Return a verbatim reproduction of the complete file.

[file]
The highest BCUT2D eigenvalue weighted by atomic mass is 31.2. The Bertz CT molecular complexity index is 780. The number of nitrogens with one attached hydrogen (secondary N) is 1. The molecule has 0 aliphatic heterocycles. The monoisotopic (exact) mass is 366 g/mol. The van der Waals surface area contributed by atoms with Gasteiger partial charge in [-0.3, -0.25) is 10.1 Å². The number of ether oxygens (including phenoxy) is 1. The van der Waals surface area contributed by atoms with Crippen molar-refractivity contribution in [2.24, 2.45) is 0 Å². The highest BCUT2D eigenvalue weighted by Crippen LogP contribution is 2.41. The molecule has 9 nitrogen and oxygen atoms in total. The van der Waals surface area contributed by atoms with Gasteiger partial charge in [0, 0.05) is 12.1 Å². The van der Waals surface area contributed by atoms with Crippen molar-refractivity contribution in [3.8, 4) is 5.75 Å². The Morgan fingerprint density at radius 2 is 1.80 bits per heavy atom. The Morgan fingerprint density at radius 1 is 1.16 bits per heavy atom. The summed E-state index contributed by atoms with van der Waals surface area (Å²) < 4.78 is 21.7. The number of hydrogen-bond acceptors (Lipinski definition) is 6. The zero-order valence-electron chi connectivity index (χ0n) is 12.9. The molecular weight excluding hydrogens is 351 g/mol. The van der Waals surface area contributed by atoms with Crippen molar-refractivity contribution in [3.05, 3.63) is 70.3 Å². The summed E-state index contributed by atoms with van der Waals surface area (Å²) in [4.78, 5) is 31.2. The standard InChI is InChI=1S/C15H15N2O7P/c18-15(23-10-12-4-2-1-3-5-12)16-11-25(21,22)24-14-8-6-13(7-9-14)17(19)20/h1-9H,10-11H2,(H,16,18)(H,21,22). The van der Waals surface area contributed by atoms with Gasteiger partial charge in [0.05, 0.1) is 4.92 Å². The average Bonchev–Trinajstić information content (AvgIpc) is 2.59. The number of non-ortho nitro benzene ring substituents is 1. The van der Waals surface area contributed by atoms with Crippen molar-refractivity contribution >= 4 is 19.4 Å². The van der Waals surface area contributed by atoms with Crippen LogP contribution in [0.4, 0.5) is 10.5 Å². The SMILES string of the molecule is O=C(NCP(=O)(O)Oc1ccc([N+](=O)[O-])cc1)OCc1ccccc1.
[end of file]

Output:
The highest BCUT2D eigenvalue weighted by atomic mass is 31.2. The Bertz CT molecular complexity index is 780. The number of nitrogens with one attached hydrogen (secondary N) is 1. The molecule has 0 aliphatic heterocycles. The monoisotopic (exact) mass is 366 g/mol. The van der Waals surface area contributed by atoms with Gasteiger partial charge in [-0.3, -0.25) is 10.1 Å². The number of ether oxygens (including phenoxy) is 1. The van der Waals surface area contributed by atoms with Crippen molar-refractivity contribution in [2.24, 2.45) is 0 Å². The highest BCUT2D eigenvalue weighted by Crippen LogP contribution is 2.41. The molecule has 9 nitrogen and oxygen atoms in total. The van der Waals surface area contributed by atoms with Gasteiger partial charge in [0, 0.05) is 12.1 Å². The van der Waals surface area contributed by atoms with Crippen molar-refractivity contribution in [3.8, 4) is 5.75 Å². The Morgan fingerprint density at radius 2 is 1.80 bits per heavy atom. The Morgan fingerprint density at radius 1 is 1.16 bits per heavy atom. The summed E-state index contributed by atoms with van der Waals surface area (Å²) < 4.78 is 21.7. The number of hydrogen-bond acceptors (Lipinski definition) is 6. The zero-order valence-electron chi connectivity index (χ0n) is 12.9. The molecular weight excluding hydrogens is 351 g/mol. The van der Waals surface area contributed by atoms with Crippen molar-refractivity contribution in [3.05, 3.63) is 70.3 Å². The summed E-state index contributed by atoms with van der Waals surface area (Å²) in [4.78, 5) is 31.2. The standard InChI is InChI=1S/C15H15N2O7P/c18-15(23-10-12-4-2-1-3-5-12)16-11-25(21,22)24-14-8-6-13(7-9-14)17(19)20/h1-9H,10-11H2,(H,16,18)(H,21,22). The van der Waals surface area contributed by atoms with Gasteiger partial charge in [0.05, 0.1) is 4.92 Å². The average Bonchev–Trinajstić information content (AvgIpc) is 2.59. The number of non-ortho nitro benzene ring substituents is 1. The van der Waals surface area contributed by atoms with Crippen molar-refractivity contribution >= 4 is 19.4 Å². The van der Waals surface area contributed by atoms with Crippen LogP contribution in [0.4, 0.5) is 10.5 Å². The SMILES string of the molecule is O=C(NCP(=O)(O)Oc1ccc([N+](=O)[O-])cc1)OCc1ccccc1.